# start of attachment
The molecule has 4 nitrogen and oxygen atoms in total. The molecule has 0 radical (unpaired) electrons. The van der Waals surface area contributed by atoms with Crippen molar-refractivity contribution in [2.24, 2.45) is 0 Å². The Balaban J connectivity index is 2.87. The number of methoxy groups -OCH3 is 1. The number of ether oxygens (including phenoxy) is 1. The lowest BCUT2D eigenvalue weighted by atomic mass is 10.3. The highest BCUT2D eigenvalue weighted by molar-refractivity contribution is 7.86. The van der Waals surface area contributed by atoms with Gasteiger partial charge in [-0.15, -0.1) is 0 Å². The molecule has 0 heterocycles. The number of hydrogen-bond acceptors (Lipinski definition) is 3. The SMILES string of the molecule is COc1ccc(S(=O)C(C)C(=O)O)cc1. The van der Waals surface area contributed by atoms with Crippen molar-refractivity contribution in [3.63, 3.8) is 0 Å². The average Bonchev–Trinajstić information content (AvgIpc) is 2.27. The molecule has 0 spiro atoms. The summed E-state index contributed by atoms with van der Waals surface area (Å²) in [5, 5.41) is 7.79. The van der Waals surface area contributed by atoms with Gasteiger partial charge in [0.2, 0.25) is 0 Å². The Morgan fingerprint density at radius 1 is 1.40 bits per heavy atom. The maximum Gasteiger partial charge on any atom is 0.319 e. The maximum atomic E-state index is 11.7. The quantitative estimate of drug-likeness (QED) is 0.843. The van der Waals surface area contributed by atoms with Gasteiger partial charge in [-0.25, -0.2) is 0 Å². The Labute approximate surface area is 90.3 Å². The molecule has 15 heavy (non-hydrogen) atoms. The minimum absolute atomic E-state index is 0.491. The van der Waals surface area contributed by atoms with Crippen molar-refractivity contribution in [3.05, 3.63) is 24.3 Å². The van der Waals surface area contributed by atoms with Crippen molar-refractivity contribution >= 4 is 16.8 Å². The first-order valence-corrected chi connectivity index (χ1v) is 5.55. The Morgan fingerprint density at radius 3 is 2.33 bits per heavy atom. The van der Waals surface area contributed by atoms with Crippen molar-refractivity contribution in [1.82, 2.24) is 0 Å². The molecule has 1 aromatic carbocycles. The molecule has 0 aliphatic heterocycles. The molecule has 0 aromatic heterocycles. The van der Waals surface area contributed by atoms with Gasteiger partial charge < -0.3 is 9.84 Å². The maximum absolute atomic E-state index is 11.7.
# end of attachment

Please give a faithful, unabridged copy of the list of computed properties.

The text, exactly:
The molecule has 4 nitrogen and oxygen atoms in total. The molecule has 0 radical (unpaired) electrons. The van der Waals surface area contributed by atoms with Crippen molar-refractivity contribution in [2.24, 2.45) is 0 Å². The Balaban J connectivity index is 2.87. The number of methoxy groups -OCH3 is 1. The number of ether oxygens (including phenoxy) is 1. The lowest BCUT2D eigenvalue weighted by atomic mass is 10.3. The highest BCUT2D eigenvalue weighted by molar-refractivity contribution is 7.86. The van der Waals surface area contributed by atoms with Gasteiger partial charge in [-0.15, -0.1) is 0 Å². The molecule has 0 heterocycles. The number of hydrogen-bond acceptors (Lipinski definition) is 3. The SMILES string of the molecule is COc1ccc(S(=O)C(C)C(=O)O)cc1. The van der Waals surface area contributed by atoms with Crippen molar-refractivity contribution in [3.63, 3.8) is 0 Å². The average Bonchev–Trinajstić information content (AvgIpc) is 2.27. The molecule has 0 spiro atoms. The summed E-state index contributed by atoms with van der Waals surface area (Å²) in [5, 5.41) is 7.79. The van der Waals surface area contributed by atoms with Gasteiger partial charge in [0.2, 0.25) is 0 Å². The Morgan fingerprint density at radius 1 is 1.40 bits per heavy atom. The maximum Gasteiger partial charge on any atom is 0.319 e. The maximum atomic E-state index is 11.7. The quantitative estimate of drug-likeness (QED) is 0.843. The van der Waals surface area contributed by atoms with Gasteiger partial charge in [-0.25, -0.2) is 0 Å². The Labute approximate surface area is 90.3 Å². The molecule has 15 heavy (non-hydrogen) atoms. The minimum absolute atomic E-state index is 0.491. The van der Waals surface area contributed by atoms with Crippen molar-refractivity contribution in [3.05, 3.63) is 24.3 Å². The van der Waals surface area contributed by atoms with Crippen molar-refractivity contribution >= 4 is 16.8 Å². The first-order valence-corrected chi connectivity index (χ1v) is 5.55. The Morgan fingerprint density at radius 3 is 2.33 bits per heavy atom. The van der Waals surface area contributed by atoms with Crippen molar-refractivity contribution in [1.82, 2.24) is 0 Å². The molecule has 1 aromatic carbocycles. The molecule has 0 aliphatic heterocycles. The molecule has 0 aromatic heterocycles. The van der Waals surface area contributed by atoms with Gasteiger partial charge < -0.3 is 9.84 Å². The maximum absolute atomic E-state index is 11.7.